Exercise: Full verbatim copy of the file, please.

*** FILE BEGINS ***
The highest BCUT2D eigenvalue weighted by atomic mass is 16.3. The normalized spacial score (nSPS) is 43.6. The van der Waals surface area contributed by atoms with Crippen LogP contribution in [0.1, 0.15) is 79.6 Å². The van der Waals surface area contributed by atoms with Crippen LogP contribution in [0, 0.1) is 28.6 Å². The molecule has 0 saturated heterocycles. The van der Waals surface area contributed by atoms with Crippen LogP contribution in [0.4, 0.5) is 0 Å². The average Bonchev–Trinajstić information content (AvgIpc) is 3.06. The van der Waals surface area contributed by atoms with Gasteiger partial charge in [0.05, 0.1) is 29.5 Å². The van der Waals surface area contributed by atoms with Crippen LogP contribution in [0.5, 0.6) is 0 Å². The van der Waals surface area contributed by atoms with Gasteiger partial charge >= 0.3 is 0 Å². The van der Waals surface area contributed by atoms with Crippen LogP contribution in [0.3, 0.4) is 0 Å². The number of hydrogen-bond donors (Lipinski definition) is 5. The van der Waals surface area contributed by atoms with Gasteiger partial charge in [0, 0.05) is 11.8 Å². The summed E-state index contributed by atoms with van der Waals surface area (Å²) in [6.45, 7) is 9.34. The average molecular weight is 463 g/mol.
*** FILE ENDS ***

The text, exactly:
The highest BCUT2D eigenvalue weighted by atomic mass is 16.3. The normalized spacial score (nSPS) is 43.6. The van der Waals surface area contributed by atoms with Crippen LogP contribution in [0.1, 0.15) is 79.6 Å². The van der Waals surface area contributed by atoms with Crippen LogP contribution in [0, 0.1) is 28.6 Å². The molecule has 0 saturated heterocycles. The van der Waals surface area contributed by atoms with Crippen LogP contribution in [0.4, 0.5) is 0 Å². The average Bonchev–Trinajstić information content (AvgIpc) is 3.06. The van der Waals surface area contributed by atoms with Gasteiger partial charge in [0.05, 0.1) is 29.5 Å². The van der Waals surface area contributed by atoms with Crippen LogP contribution in [0.5, 0.6) is 0 Å². The van der Waals surface area contributed by atoms with Gasteiger partial charge >= 0.3 is 0 Å². The van der Waals surface area contributed by atoms with Crippen LogP contribution in [0.3, 0.4) is 0 Å². The number of hydrogen-bond donors (Lipinski definition) is 5. The van der Waals surface area contributed by atoms with Gasteiger partial charge in [0, 0.05) is 11.8 Å². The summed E-state index contributed by atoms with van der Waals surface area (Å²) in [6.45, 7) is 9.34. The average molecular weight is 463 g/mol.